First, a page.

Monday 14 February 2022

Far From The Light Of Heaven - Review

One of Thompson’s great strengths as a writer is his ability to balance poetry and prose for a science
Far From The Light Of Heaven
balances modernity and tradition
within the science fiction genre.
(Image via Goodreads)

fiction audience, providing vividly visceral visuals that don’t slow down the narrative or distract from the characterizations. It’s a skill that’s on full display in Far From The Light Of Heaven, Thompson’s follow-up to the Wormwoood trilogy that earned him both a Clarke Award and a spot on the Hugo Award shortlist.

And what a follow up it is.

Set on an interstellar transport named The Ragtime, first mate Michelle “Shel” Campion awakens early from suspended animation to discover that thirty-odd passengers on the enormous colony ship have been killed and dismembered. Since the ship is at this point relatively close to their destination of Bloodroot, local detective Rasheed Fin is dispatched to investigate, and becomes embroiled in Shel’s attempts to keep the rest of her passengers alive despite The Ragtime’s rogue Artificial Intelligence captain’s attempts to thwart them.

Of course, a locked-room mystery on a spaceship is not a new set-up (notably implemented in Six Wakes by Mur Lafferty, which was a Hugo finalist in 2018), but the combination of Thompson’s agile pacing, worldbuilding rooted in Yoruba culture, and evocative prose make Far From The Light Of Heaven a standout. Weirdly improbable scenes such as the appearance of a wolf and flashbacks to a mining town are drawn out with convincingly detailed and precise language that manages to be both clear and evocative.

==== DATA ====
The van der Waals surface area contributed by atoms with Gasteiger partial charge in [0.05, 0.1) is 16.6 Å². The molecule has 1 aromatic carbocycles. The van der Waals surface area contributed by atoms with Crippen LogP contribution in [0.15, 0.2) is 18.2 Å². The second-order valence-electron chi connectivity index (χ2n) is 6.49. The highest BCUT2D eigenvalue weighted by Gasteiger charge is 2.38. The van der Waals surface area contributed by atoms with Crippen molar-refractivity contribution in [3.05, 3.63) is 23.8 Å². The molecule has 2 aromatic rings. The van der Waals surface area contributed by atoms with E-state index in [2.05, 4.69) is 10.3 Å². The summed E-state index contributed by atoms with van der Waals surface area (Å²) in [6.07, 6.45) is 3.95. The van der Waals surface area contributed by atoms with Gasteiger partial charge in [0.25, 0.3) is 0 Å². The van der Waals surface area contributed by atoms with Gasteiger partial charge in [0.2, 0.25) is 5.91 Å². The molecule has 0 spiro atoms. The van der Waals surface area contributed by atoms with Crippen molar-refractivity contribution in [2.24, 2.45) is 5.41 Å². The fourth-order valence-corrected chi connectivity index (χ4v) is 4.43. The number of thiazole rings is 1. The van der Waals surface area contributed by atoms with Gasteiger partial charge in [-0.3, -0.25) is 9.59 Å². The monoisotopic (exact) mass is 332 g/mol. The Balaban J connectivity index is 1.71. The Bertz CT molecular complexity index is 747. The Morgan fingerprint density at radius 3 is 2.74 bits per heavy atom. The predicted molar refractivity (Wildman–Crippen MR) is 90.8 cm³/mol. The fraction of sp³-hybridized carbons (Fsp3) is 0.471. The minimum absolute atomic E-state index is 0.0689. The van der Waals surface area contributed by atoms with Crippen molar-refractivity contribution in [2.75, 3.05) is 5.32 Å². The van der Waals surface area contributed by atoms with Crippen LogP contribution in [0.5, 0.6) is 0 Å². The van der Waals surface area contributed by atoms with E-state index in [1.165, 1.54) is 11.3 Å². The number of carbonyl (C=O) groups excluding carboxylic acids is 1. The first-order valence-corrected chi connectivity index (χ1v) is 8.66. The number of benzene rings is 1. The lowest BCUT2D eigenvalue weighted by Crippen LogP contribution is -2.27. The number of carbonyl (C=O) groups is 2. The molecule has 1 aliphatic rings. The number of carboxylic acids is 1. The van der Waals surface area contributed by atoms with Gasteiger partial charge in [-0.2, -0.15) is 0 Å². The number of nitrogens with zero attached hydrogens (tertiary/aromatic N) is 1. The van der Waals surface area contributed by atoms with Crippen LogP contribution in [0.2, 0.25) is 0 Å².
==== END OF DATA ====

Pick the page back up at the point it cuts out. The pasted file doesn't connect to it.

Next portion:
Mr. Thompson quit Twitter
earlier this year. 
(Image via The Guardian)

Thompson allows the tension to build slowly, and doesn’t play his hand too quickly, which lets the mystery provide both a compelling plot and a device with which to strategically introduce pieces of the setting to the reader. This includes themes of economic justice, leading us to believe that Thompson recognizes that imbalances of power exist across myriad cultures and that these imbalances metastasize in especially destructive ways in environments of unmitigated capitalism.

Far From The Light Of Heaven also provides some of Thompson’s best character work. As the two primary protagonists, Shel and Racheed’s disparate backgrounds and motivations lead to tensions and conflict that feel natural and believable.

Astute readers will, however, find some slight plot hiccups. An “experimental” section of the spacecraft is mentioned in passing at the beginning but only explored midway through the book even though it seems as if a place filled with dangerous life forms would be the first place any fatality investigation should start. Likewise, the fact that the richest man in all the cosmos is aboard would seem like an early lead, rather than a later one.

We might also note that the alien “Lambers” add very little to the overall narrative other than confusion about what they are. Whatever they are, and whatever their relationship to the colonists on Bloodroot, it doesn’t really affect the story.

But these are minor quibbles, Far From The Light Of Heaven is a superb book that deserves your attention.

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